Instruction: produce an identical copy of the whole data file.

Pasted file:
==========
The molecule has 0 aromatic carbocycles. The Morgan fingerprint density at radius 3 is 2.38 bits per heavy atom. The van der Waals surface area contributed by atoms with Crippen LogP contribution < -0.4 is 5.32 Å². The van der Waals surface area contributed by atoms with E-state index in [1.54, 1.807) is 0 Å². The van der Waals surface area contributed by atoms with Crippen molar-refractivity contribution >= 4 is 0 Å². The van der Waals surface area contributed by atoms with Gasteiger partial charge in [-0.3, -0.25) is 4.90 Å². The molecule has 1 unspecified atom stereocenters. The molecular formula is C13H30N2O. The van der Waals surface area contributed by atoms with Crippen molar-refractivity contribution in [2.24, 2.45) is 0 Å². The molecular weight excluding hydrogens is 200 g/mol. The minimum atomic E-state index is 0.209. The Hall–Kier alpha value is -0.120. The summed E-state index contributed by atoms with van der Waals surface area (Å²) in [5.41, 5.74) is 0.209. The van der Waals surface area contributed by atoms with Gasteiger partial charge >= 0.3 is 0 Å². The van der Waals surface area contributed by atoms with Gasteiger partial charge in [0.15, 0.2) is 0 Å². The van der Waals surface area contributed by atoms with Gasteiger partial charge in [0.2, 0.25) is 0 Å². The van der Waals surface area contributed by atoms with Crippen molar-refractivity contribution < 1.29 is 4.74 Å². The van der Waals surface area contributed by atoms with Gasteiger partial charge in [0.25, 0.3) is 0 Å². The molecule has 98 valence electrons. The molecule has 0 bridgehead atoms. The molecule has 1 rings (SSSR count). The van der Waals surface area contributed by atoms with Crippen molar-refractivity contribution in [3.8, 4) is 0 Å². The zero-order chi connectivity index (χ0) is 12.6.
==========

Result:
The molecule has 0 aromatic carbocycles. The Morgan fingerprint density at radius 3 is 2.38 bits per heavy atom. The van der Waals surface area contributed by atoms with Crippen LogP contribution < -0.4 is 5.32 Å². The van der Waals surface area contributed by atoms with E-state index in [1.54, 1.807) is 0 Å². The van der Waals surface area contributed by atoms with Crippen molar-refractivity contribution >= 4 is 0 Å². The van der Waals surface area contributed by atoms with Gasteiger partial charge in [-0.3, -0.25) is 4.90 Å². The molecule has 1 unspecified atom stereocenters. The molecular formula is C13H30N2O. The van der Waals surface area contributed by atoms with Crippen molar-refractivity contribution in [2.24, 2.45) is 0 Å². The molecular weight excluding hydrogens is 200 g/mol. The minimum atomic E-state index is 0.209. The Hall–Kier alpha value is -0.120. The summed E-state index contributed by atoms with van der Waals surface area (Å²) in [5.41, 5.74) is 0.209. The van der Waals surface area contributed by atoms with Gasteiger partial charge >= 0.3 is 0 Å². The van der Waals surface area contributed by atoms with Gasteiger partial charge in [0.15, 0.2) is 0 Å². The van der Waals surface area contributed by atoms with Gasteiger partial charge in [0.2, 0.25) is 0 Å². The van der Waals surface area contributed by atoms with Crippen molar-refractivity contribution < 1.29 is 4.74 Å². The van der Waals surface area contributed by atoms with Gasteiger partial charge in [0.25, 0.3) is 0 Å². The molecule has 98 valence electrons. The molecule has 0 bridgehead atoms. The molecule has 1 rings (SSSR count). The van der Waals surface area contributed by atoms with Crippen molar-refractivity contribution in [3.8, 4) is 0 Å². The zero-order chi connectivity index (χ0) is 12.6.